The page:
How Much does a Dental Crown Cost?
In Australia, the price range for a single crown is generally $1100-$2000.
Dental crowns are expensive which ever way you look at it. The main reason for the cost being so high is that the dentist must pay a dental technician to construct the crown.
Now depending on the material used and the prices of the laboratory this can be anything from $200 for a very low-end crown to $700 for a high-end crown. When you factor in the cost of materials, equipment, staff, premises and about two hours of chair time for a single crown you begin to understand why it costs what it costs.
To give you an idea of what the dentist actually makes on a crown, take an average price of $1500, subtract from this the lab cost say $400 = $1100 and now take off 60% which is the cut that most practice owners take for providing the staff, surgery, materials etc. and the dentist is left with $440 or $220 an hour before tax. A bit different to thinking the dentist is putting $1500 in his back pocket!
For the purposes of cost there are two main item numbers:
ITEM 615- this is the item number for any crown that contains metal such as Porcelain-fused to metal crown (VMK or PFM for short) (see crown types)
The average cost from the ADA 2012 dental fees member survey for ITEM 615 was $1459
ITEM 613 -This is the item number for any crown that doesn’t contain any metal; all porcelain crowns such as LAVE, empress, emax, ZX to name the main ones.
The average cost from the ADA 2011 (2012 fee wasn’t listed) dental fees member survey for ITEM 613 was $1431
As you can see a crown without metal (613) will cost slightly more than one that has a metal substructure (615). If you decide to opt for a gold crown then given the high price of gold there may (depending on the amount of gold needed) be an additional charge. A full metal crown (be it gold or another metal) without any porcelain, just to confuse you, has a slightly different item number; ITEM 618. Thought I better mention that for completion!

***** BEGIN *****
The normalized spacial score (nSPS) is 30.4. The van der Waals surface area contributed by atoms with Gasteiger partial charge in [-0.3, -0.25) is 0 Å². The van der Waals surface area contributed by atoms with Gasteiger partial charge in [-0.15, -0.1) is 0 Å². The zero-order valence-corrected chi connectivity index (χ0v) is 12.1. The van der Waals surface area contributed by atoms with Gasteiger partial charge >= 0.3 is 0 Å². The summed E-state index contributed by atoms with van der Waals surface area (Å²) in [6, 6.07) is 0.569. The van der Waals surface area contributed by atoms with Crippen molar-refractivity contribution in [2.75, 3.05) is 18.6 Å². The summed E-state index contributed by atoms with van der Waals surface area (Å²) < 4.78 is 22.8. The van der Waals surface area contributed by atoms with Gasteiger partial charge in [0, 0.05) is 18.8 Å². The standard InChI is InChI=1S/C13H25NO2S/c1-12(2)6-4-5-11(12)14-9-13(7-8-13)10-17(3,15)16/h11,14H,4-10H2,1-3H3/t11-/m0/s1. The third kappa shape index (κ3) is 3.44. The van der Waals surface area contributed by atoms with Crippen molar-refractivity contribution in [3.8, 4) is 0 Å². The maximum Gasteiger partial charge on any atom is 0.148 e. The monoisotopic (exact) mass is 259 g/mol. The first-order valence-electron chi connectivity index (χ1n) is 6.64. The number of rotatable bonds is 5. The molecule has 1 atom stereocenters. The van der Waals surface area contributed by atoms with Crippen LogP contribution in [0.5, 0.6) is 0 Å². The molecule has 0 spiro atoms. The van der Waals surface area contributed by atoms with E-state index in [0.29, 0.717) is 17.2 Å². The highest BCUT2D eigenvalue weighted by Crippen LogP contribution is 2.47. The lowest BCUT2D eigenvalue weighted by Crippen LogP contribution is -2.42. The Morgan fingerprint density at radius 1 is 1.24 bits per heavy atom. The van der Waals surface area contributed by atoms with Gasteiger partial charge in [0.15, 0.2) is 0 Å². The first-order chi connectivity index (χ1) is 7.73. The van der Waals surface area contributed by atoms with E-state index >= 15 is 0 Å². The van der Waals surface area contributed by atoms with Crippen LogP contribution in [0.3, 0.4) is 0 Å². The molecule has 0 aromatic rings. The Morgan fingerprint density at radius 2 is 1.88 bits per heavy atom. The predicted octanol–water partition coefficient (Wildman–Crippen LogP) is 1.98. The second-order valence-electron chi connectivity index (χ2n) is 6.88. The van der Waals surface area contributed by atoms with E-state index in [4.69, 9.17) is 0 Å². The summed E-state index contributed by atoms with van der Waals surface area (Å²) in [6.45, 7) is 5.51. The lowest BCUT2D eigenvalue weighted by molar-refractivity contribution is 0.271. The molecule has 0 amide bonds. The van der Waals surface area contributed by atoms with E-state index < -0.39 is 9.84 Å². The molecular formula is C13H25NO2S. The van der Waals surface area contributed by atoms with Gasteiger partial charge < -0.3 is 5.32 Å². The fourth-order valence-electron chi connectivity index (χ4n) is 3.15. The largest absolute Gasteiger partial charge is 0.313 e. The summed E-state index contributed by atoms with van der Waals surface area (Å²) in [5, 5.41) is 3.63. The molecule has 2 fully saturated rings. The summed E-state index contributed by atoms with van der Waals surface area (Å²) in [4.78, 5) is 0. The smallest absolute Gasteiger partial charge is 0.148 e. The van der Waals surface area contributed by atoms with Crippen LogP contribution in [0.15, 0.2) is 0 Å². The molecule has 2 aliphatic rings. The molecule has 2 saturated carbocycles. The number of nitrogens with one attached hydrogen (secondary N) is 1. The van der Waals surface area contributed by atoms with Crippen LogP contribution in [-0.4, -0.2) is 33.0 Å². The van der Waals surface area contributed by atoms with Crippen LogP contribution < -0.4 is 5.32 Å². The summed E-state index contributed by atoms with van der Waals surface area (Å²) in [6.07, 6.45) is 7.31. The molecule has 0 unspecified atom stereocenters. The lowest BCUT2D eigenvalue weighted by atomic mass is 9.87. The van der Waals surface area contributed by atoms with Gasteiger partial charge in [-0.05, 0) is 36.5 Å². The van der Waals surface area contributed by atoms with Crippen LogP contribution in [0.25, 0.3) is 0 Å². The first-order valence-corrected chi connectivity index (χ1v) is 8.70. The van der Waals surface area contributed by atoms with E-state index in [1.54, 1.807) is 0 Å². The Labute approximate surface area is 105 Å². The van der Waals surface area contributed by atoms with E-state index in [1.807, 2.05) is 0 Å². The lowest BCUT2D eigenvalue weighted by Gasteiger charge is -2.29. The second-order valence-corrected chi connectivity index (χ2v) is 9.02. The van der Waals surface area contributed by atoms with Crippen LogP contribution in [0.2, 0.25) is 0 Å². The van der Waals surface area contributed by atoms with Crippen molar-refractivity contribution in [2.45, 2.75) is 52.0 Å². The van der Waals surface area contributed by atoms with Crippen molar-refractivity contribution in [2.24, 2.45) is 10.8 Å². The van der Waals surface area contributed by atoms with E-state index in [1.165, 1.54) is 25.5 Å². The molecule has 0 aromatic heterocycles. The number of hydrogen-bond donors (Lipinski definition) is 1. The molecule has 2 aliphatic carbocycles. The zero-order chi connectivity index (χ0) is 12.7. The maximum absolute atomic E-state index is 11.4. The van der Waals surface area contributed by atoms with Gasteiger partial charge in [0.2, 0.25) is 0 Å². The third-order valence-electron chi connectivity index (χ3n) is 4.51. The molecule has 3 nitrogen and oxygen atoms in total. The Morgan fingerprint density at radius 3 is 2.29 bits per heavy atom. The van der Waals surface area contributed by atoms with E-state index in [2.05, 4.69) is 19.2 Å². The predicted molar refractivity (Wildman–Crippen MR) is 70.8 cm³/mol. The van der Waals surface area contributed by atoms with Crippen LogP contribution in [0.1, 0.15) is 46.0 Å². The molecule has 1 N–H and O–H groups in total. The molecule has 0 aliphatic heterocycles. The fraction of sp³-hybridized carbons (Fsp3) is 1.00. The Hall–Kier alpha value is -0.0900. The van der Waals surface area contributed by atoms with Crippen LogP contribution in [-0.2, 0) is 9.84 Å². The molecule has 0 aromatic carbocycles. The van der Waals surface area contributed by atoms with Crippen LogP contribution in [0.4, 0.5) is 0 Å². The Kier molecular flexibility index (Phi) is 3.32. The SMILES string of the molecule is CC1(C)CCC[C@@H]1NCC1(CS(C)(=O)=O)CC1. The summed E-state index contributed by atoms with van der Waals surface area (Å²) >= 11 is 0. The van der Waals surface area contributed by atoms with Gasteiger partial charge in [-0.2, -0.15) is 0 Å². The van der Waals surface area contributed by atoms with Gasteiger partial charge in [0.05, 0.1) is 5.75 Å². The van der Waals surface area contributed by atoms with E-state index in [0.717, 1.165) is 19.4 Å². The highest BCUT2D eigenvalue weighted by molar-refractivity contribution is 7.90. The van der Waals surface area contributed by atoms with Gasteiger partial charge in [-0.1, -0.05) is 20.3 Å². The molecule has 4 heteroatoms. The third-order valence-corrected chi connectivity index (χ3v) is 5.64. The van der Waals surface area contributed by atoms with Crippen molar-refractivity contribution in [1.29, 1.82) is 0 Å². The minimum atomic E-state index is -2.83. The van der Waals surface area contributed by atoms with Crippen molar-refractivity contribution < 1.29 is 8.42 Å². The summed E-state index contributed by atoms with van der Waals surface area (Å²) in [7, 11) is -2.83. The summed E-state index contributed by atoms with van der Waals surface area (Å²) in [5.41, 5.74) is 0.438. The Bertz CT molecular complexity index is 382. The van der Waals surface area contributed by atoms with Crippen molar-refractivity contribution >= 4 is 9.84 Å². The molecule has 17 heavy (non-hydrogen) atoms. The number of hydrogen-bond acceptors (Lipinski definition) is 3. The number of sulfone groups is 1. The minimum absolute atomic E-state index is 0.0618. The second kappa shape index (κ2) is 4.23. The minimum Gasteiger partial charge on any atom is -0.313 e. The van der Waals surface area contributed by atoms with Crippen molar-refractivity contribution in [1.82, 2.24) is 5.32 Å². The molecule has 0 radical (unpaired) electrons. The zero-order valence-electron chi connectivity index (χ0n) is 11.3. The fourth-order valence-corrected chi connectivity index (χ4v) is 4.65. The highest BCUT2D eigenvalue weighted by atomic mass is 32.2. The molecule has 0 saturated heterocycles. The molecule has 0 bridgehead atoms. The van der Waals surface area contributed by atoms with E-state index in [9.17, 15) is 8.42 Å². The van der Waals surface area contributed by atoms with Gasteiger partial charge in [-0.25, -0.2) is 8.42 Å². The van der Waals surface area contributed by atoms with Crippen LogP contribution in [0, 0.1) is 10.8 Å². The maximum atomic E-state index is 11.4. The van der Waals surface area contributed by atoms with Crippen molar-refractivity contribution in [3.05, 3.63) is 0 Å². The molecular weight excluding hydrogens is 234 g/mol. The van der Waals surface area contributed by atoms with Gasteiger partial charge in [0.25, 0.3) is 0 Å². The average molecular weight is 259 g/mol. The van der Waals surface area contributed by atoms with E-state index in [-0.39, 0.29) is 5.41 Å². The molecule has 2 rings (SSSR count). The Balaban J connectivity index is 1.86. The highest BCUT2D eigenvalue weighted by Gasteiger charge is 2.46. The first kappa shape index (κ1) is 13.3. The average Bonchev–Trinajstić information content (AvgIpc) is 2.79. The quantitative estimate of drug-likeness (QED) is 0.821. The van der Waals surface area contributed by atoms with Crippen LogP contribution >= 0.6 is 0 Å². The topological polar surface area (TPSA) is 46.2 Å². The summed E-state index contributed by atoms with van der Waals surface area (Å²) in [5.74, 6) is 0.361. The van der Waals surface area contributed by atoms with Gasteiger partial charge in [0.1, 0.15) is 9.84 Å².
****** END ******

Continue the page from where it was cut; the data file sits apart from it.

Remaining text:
Now it is important to understand that there may be other costs involved directly in having a crown. Your dentist will advise you after examining your teeth if these are necessary. You may be charged initially for:
ITEM 013 or 014– A limited examination or consultation
ITEM 022- X-rays to check underneath the tooth make sure there is no problem with the foundation or root canal treatment if you have had one.
The filling already in the tooth may be ok to act as a core, or the tooth may require a new core before having the crown. Sometimes a post and a core will be required. The item numbers for these treatments are as follows:
ITEM 627– Core (or preliminary restoration)
ITEM 625– Indirect post and core (made in the lab)
Direct post and core – (done directly in the mouth by the dentist). This has two separate parts and hence item numbers:
ITEM 597– Post
ITEM 627– Core (or preliminary restoration)
The biggest price difference will come from the actual dentist’s pricing structure, as there are no set limits on what a dentist can charge- only guidelines issued by the ADA (Australian Dental Association).
Certain health funds set fees for their specialist providers that tend to be cheaper than private dental prices. For example ‘Medibank Private’ crowns with a specialist provider cost $1350 for ITEM 615 and $1420 for ITEM 613.
Some dentists will be more expensive than others but you should never select your dentist on price alone. I would as always advise against going for the very cheapest, as you often get what you pay for, but whether very expensive crowns are justifiably better than moderately priced ones is difficult to say. It comes down to the quality of work provided by both the technician and the dentist. A happy medium with a dentist you trust is the best solution.
Anything over $1800 is in my opinion more on the expensive side, unless your crown is made by a top cosmetic dentist or prosthodontist (specialist) where I would expect a higher charge . With these dentists you can be pretty sure you are getting top notch treatment. Here you are really paying for the extra experience and training the dentist has received. The value in a crown comes in the long term when you have had it happily in place for over 20 years.
What is the Rebate on a Dental Crown?
To be able to check out of pocket expenses, you need the item numbers for any treatment you will be having. Only your dentist will be able to provide you with these after they have examined you and discussed the various treatment options and alternatives with you.
When you have this information which we often refer to as a treatment plan, you can call or go into your health fund and ask them what your rebate is on each particular item number. This way you can work out the gap and know what exactly what your ‘out of pocket’ expenses will be.